Hebrews 2:11 MEANING

Hebrews 2:11
(11) For both he that sanctifieth . . .--The special meaning of "sanctify" in this Epistle (Hebrews 9:13; Hebrews 10:10; Hebrews 10:14; Hebrews 10:29; Hebrews 13:12) seems to be, bringing into fellowship with God, the Holy One. "They who are sanctified"--literally, are being sanctified (comp. Acts 2:47; 1 Corinthians 1:18)--are those whom the Captain of their salvation, in fulfilment of the Father's purpose (Hebrews 2:10), is leading unto glory. The thoughts of the last verse, therefore, are repeated here, with a change of figure; and again (as in Hebrews 2:9) we note the brief reference to a subject which will be prominent in later chapters; see especially Hebrews 13:12.

Are all of one.--Of one Father. This is the connecting link between Hebrews 2:11 and Hebrews 2:10, which speaks of the "many sons" and their Saviour. Though His sonship is unique and infinitely exalted, He is not ashamed to own them as brethren.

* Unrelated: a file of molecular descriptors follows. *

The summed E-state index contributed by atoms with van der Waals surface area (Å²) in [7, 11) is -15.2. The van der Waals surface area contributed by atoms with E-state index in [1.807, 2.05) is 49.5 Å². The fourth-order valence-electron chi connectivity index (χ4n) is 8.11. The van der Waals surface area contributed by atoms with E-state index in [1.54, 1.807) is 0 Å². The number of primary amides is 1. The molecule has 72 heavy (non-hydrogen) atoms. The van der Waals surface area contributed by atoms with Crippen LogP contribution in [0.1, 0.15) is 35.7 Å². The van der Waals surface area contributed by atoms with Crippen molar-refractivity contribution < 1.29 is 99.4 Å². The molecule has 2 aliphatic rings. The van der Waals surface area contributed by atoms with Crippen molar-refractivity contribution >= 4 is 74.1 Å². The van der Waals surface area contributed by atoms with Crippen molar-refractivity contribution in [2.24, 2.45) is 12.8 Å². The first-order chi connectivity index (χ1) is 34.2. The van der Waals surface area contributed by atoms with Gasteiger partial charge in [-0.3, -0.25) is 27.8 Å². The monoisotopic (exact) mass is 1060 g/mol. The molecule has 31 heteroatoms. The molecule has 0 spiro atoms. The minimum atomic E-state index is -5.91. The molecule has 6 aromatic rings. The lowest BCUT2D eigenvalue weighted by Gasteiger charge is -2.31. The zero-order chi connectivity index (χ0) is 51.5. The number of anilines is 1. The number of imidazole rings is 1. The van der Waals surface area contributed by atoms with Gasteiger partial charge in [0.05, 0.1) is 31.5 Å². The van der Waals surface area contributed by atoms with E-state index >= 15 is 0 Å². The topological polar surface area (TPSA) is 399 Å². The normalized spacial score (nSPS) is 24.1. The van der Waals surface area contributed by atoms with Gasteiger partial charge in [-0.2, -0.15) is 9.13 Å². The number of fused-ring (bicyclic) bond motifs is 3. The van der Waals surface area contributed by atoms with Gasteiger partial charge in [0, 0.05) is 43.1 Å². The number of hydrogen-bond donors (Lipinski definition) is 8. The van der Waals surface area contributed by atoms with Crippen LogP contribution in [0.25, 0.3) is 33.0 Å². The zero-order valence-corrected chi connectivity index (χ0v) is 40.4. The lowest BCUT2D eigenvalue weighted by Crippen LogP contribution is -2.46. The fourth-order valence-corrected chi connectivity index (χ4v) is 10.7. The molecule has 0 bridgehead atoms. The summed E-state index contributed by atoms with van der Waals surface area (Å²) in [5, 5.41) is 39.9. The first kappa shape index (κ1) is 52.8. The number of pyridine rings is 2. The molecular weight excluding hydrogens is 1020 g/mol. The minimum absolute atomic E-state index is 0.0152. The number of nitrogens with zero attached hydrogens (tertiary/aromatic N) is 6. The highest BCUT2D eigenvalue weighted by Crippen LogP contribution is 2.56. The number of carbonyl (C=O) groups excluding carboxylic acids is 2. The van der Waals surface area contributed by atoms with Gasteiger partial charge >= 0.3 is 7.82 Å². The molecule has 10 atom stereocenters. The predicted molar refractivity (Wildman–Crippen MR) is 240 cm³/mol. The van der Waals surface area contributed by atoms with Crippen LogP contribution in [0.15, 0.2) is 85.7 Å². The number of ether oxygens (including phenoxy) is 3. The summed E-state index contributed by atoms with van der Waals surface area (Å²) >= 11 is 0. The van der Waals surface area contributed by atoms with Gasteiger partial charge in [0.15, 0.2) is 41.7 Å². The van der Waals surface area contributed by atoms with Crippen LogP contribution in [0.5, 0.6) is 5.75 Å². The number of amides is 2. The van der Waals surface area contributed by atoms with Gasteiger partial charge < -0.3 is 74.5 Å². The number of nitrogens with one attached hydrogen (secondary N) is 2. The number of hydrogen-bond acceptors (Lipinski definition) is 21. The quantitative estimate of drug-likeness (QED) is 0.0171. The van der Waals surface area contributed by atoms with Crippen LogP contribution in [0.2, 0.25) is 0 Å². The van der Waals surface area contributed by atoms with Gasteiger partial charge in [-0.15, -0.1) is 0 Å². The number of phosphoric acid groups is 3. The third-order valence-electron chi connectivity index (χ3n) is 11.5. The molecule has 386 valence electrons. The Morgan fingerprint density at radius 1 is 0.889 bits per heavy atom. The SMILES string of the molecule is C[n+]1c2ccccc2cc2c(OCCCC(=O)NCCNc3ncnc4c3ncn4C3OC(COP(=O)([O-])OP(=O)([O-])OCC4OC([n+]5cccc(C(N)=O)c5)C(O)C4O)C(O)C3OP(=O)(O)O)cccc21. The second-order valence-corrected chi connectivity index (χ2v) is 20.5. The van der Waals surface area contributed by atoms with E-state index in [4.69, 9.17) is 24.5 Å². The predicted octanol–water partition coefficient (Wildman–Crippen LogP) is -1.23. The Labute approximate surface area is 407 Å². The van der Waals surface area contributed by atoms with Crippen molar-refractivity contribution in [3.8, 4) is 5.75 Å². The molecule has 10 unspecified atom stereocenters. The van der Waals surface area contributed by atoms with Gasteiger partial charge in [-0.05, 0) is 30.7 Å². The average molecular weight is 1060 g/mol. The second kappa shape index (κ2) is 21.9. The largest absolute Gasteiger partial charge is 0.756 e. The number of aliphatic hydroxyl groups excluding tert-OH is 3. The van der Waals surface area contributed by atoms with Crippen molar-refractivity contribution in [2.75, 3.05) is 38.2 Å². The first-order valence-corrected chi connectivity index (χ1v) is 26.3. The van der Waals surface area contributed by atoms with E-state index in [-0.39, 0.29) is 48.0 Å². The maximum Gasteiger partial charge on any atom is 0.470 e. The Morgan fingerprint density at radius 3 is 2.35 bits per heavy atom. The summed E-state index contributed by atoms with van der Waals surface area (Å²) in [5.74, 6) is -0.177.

Verse 11. - For both he that sanctifieth (i.e. Christ, the ἀρχηγὸς) and they that are sanctified (i.e. the "many sons" who are brought unto glory) are all of one (ἐξ ἑνὸς, i.e. of God). The idea expressed here by the verb ἁγιάζω, to sanctify, may be determined by comparison with Hebrews 9:13, 14; Hebrews 10:14, 29; and Hebrews 13:12 (ἵνα ἁγιάση διὰ τοῦ ἰδίου αἱμάτος τὸν λαόν); cf. John 17:9. It is not the idea, to us most familiar, of moral sanctification through the Holy Spirit, but that of the redeemed being brought into a new relation to God, hallowed for "glory," through redemption; whence all Christians are called ἅγοι. Ἁγιάζειν is the equivalent in the LXX. of the Hebrew קָדַשׂ, which is applied to the hallowing of both the sacrifices and the people to God's service. As an atoning sacrifice, Christ thus hallowed himself (John 17:19), that thus he might hallow the "many sons." Ἐξ ἑνός must certainly be taken as referring to God, not (as some take it) to Abraham or Adam. For the necessity of the SON taking part of flesh and blood in order to accomplish the redemption is not introduced till ver. 14. So far the common fatherhood spoken of has been that of him "for whom are all things and by whom are all things," who, "in bringing many sons to glory," has perfected "the Captain of their salvation." The idea is that it was meet that the Captain should be perfected through human sufferings, since both he and the "many sons" are of one Divine Father; in their relation of sonship (with whatever difference of manner and degree) they are associated together. Be it observed, however, that it is not the original relation to God of the "Sanctifier" and the "sanctified," but their relation to him in the redemption, that is denoted by ἐξ ἑνός. The common sonship does not consist in this, that he is Son by eternal generation and they by creation. It has been seen above that the term υἵος is net applied to Christ in this Epistle with reference to his eternal Being, but to his incarnation; and the human "sons" are not regarded as such till made so by redemption. Ὁ ἁγιάζων, and οι{ ἁγιαζομένοι rule the sense of ἐξ ἑνός. The view is that the one Father sent the SON into the world to be the Firstborn of many sons. The expression, frequent in the Pentateuch, "I am he that sanctifieth," may be cited in illustration of the moaning of the passage. For which cause he is not ashamed to call them brethren; i.e. in the Messianic utterances of the Old Testament, to which, in accordance with the plan and purpose of the Epistle, reference is again made for proof. The point of the quotations that follow (vers. 12, 13) is that the Messiah, notwithstanding the position above the angels, shown above to be assigned to him, is represented also as associating himself with men as brethren, in dependence on one heavenly Father.